How do I merge "overlaps" in MIDI tracks?

I’ve searched for a while, here and in general on how to merge overlaps on MIDI tracks. Sometimes Cubase is so unintuitive with things like this. So I record additional MIDI info on top of what I’ve already recorded (don’t need another track), and it creates an overlap. I’d just like to merge all the overlaps so that all the MIDI events merge into the one “take” in the track. The only option I see is “Remove Overlaps” but I don’t want to get rid of that MIDI data. Ironically if I search Cubase Help for “Remove Overlaps” no results come up… that’s a Cubase command so there should be reference to it.

There’s probably some hidden command to do this. Any ideas?

Lowell, right-click the first part of the MIDI track you wish to overlap, choose the Glue tool, and then click the first part of the MIDI track, then the second, then the third (assuming you have three overlaps) and all overlapped MIDI tracks will become one.

The Cubase documentation is well written when you can find what you’re looking for.

Thanks SO much! That worked perfectly.

The Cubase documentation is well written > when you can find what you’re looking for> .

Oh, so true for any documentation, eh? I just thought it was sad that a specific search for an actual option in the menu in Cubase yielded absolutely nothing. The more I use search tools in other software and by other companies the more I appreciate the big players (i.e. Google, Microsoft) on how they do search. Apparently building search effectively is rocket science.

Glad to help, Lowell.

I am a technical writer and technical writing instructor at Humber College, Toronto. My main writing activity outside teaching is scientific documentation. I recently filled out a survey from Steinberg about their documentation. Their individual articles are well written but often difficult to find. Online search tools depend on keyword matching. If the article in which you are seeking does not contain the keyword you used in your search, you will not be taken to the article you’re looking for. The search function must also have a “fuzzy search” code built in. This type of search returns the information based on a keyword search that closely matches the keywords in the article. It seems the Steinberg search function requires exact keyword matching. Many websites are like that. You should be able to type, “audio-interface” and have several matches to, “audio Interface” returned. Information that is difficult to find is useless no matter how well written.

My other note to Steinberg was that their content focuses primarily on an “expert” audience. The other two audiences, “inexperienced” and “novice” are basically ignored. The criticism I’ve often heard about the upper-level Cubase products is that they tend to be geared toward sound engineers, not musicians. That makes perfect sense because any professional level DAW is often used by the folks in the booth, not those out on the sound stage. On the other hand, a lot of musicians have built their own home studios and are turning out some amazing soundtracks using Cubase 10.5 Pro. Therefore, Steinberg needs to create documentation that provides adequate topic retrievability AND addresses all audiences. Content must be written so that a novice can understand the material but not waste the time of the expert. It’s tricky but it can be done.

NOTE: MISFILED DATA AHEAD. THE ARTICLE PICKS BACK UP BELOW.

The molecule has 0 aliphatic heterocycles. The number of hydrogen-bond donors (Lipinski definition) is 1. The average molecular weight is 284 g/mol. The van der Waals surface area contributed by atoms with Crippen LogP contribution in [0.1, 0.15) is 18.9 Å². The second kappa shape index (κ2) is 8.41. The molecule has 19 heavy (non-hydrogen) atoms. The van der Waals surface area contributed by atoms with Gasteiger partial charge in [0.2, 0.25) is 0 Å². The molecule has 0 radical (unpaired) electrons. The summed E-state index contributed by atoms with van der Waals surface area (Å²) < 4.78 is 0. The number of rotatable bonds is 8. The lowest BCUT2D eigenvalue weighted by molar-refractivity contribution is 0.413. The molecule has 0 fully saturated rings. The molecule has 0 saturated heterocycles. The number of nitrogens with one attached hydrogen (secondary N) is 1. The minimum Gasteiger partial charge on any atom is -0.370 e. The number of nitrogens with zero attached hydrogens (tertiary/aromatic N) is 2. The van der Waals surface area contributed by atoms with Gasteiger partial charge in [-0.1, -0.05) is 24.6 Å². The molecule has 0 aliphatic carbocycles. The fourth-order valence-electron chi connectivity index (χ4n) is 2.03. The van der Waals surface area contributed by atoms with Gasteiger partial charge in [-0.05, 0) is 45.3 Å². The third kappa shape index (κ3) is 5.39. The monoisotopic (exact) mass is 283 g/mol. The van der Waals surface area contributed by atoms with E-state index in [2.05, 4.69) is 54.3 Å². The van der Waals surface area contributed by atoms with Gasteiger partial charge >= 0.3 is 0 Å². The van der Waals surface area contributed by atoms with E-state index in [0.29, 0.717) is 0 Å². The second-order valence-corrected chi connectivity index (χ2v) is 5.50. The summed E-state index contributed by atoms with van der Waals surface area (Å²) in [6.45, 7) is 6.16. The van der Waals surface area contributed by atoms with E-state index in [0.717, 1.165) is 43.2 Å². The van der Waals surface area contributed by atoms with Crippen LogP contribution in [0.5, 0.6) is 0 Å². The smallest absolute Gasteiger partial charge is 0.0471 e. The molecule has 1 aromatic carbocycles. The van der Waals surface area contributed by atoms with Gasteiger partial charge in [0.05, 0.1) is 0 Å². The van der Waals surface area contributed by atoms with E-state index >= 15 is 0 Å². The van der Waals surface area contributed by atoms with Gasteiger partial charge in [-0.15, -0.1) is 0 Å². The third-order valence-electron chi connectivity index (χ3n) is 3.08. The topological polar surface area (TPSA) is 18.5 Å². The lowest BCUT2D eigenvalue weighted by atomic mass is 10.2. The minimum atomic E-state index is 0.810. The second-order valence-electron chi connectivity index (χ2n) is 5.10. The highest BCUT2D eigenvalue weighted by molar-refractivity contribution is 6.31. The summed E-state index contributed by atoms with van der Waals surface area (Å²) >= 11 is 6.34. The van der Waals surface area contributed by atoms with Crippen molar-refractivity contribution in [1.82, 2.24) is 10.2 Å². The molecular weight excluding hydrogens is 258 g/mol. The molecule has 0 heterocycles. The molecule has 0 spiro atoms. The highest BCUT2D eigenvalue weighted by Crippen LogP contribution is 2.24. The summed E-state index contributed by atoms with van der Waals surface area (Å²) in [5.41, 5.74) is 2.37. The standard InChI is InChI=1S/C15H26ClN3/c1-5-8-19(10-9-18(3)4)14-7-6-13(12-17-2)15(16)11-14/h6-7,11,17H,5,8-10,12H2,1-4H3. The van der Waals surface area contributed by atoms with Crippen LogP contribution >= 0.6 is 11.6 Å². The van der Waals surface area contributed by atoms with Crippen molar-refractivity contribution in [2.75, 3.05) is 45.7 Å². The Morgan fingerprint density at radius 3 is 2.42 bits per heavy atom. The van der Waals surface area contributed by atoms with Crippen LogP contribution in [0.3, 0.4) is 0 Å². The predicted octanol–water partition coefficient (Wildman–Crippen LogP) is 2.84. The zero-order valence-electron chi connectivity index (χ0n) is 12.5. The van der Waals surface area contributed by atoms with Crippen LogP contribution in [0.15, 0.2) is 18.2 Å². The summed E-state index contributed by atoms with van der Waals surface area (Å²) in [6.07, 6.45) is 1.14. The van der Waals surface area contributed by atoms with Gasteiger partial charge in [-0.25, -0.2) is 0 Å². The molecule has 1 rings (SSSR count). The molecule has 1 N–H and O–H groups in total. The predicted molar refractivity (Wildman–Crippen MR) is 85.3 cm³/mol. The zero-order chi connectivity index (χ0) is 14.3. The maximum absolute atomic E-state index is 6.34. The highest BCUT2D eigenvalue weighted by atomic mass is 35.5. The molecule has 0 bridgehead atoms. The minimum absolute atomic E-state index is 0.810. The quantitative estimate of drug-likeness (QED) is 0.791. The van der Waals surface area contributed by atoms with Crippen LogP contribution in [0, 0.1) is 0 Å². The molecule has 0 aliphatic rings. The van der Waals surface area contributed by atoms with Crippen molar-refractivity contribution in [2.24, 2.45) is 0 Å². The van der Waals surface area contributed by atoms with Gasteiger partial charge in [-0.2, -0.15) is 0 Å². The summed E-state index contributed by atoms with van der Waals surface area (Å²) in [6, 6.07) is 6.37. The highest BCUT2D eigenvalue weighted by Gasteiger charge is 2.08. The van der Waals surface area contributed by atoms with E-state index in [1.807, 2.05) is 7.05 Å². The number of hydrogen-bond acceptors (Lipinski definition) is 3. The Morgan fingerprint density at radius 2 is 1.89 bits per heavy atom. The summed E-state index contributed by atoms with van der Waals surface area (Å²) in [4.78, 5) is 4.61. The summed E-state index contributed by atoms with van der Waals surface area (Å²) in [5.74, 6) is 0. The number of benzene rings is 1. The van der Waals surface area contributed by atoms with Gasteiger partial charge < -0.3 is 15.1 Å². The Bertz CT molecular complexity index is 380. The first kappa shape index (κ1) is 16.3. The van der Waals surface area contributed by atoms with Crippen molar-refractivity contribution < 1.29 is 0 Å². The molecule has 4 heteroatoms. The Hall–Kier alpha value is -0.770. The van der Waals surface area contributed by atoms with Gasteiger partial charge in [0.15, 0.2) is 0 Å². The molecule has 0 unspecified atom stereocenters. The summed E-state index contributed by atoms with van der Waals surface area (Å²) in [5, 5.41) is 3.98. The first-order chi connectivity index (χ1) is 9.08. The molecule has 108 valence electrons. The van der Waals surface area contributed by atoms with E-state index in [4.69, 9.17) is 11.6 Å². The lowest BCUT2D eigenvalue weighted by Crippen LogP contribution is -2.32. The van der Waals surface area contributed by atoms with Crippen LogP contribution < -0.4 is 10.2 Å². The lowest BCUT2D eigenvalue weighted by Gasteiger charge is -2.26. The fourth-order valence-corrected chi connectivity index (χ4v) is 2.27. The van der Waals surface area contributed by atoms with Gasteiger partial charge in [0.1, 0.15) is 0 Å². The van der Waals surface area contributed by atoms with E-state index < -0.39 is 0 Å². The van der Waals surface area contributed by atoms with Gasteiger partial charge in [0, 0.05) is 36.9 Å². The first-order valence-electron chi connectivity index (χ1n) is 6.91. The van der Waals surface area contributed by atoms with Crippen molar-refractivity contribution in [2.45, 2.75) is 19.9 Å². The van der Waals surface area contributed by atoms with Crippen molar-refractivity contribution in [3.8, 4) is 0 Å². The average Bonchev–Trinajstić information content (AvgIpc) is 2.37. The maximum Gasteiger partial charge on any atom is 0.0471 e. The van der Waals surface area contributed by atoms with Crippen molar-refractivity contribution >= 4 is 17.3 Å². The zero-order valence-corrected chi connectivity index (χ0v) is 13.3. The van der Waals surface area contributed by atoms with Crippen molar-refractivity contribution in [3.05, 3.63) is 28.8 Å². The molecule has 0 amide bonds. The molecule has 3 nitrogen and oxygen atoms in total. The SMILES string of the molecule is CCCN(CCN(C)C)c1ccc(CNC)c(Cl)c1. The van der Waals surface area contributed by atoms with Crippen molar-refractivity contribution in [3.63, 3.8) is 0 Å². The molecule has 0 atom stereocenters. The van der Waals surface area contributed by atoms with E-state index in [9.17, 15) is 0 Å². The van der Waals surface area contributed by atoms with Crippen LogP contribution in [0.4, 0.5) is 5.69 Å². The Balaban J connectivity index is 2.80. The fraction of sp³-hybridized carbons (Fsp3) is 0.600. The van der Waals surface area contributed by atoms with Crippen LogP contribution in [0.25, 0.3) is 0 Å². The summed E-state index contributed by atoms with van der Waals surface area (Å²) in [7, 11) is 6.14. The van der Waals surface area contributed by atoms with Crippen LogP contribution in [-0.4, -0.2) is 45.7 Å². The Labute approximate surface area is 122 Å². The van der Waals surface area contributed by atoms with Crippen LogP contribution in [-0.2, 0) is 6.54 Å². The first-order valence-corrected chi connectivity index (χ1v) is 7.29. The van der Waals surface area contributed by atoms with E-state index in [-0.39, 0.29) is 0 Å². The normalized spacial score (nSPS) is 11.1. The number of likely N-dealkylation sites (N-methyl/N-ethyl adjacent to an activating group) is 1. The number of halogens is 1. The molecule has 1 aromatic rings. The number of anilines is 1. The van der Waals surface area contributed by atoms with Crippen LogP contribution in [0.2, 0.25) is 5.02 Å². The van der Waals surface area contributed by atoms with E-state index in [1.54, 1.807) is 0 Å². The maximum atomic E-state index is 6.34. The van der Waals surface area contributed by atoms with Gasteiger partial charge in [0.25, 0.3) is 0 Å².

Exactly! Also sometimes the documentation you get to is actually about Pro, talking about features I don’t see in Elements. Documentation should clearly state if the entire site is about Pro, Elements, etc. or they should tag sections that are “Pro only”, etc. I get so excited about something I read in the documentation, like bouncing down a single track to a single audio track, then find it’s only a Pro feature (my workaround for that is freezing a track, to free up VST resources, but that’s still not the same as bouncing 1 track to an audio track).

I see so many apps (I’m in IT support) and sites that do search poorly. It’s odd because I thought we “solved” search as a species a long time ago. Yet many don’t build search as you describe.

Agreed, Lowell. Being in IT, you know all about search engines. I think Google probably has the best algorithms on the planet. It’s so sad that many help files or online search tools use “exact match” as the default. My earlier reference to "fuzzy "search tools has been around for at least 35 years! I blasted Home Depot once about their website search box. I was looking for “2x4”. The results came back “Not found.” Are they kidding??!!! I had to type in “2 x 4” to return a result. Give me a break!! It’s a lumber store!!

Be careful with this approach!

There is a long standing bug in Cubase whereby midi that lies outside of your parts boundaries (and therefore should be ignored) gets included when you glue parts together.

For example, you record 8 bars of midi, and then trim the left and right hand sides to leave you with just 2 bars from the middle - there is data either side of these 2 middle bars that you no longer want. However when glueing parts together, that unused data sometimes ends up being included erroneously.

To get around this make sure you cut parts with the scissor tool and discard the unwanted bits before glueing.

Thanks for that, Vinylizer. I seem to remember that happening. Great idea!

You should change the MIDI Record Mode to ‘Merge.’ Then the behavior will be what you are after - no overlaps will be created.

Or bounce midi parts to do this in fewer steps.

Thanks, Steve! This mode will work much better for me for now. That’s perfect.